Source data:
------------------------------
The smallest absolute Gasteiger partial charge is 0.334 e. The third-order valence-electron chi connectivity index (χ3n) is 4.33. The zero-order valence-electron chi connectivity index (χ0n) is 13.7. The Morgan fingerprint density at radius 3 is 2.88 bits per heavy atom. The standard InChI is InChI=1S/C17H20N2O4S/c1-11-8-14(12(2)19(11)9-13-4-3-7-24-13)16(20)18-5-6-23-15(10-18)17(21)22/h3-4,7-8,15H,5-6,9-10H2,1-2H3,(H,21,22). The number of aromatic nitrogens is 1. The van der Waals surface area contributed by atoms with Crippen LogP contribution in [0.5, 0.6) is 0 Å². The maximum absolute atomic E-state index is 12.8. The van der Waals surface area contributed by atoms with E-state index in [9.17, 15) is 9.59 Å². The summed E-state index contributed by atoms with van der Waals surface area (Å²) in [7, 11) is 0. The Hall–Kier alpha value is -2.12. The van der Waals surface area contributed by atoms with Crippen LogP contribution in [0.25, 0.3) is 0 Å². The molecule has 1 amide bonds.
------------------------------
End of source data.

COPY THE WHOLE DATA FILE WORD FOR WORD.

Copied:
The smallest absolute Gasteiger partial charge is 0.334 e. The third-order valence-electron chi connectivity index (χ3n) is 4.33. The zero-order valence-electron chi connectivity index (χ0n) is 13.7. The Morgan fingerprint density at radius 3 is 2.88 bits per heavy atom. The standard InChI is InChI=1S/C17H20N2O4S/c1-11-8-14(12(2)19(11)9-13-4-3-7-24-13)16(20)18-5-6-23-15(10-18)17(21)22/h3-4,7-8,15H,5-6,9-10H2,1-2H3,(H,21,22). The number of aromatic nitrogens is 1. The van der Waals surface area contributed by atoms with Crippen LogP contribution in [0.5, 0.6) is 0 Å². The maximum absolute atomic E-state index is 12.8. The van der Waals surface area contributed by atoms with E-state index in [9.17, 15) is 9.59 Å². The summed E-state index contributed by atoms with van der Waals surface area (Å²) in [7, 11) is 0. The Hall–Kier alpha value is -2.12. The van der Waals surface area contributed by atoms with Crippen LogP contribution in [0.25, 0.3) is 0 Å². The molecule has 1 amide bonds.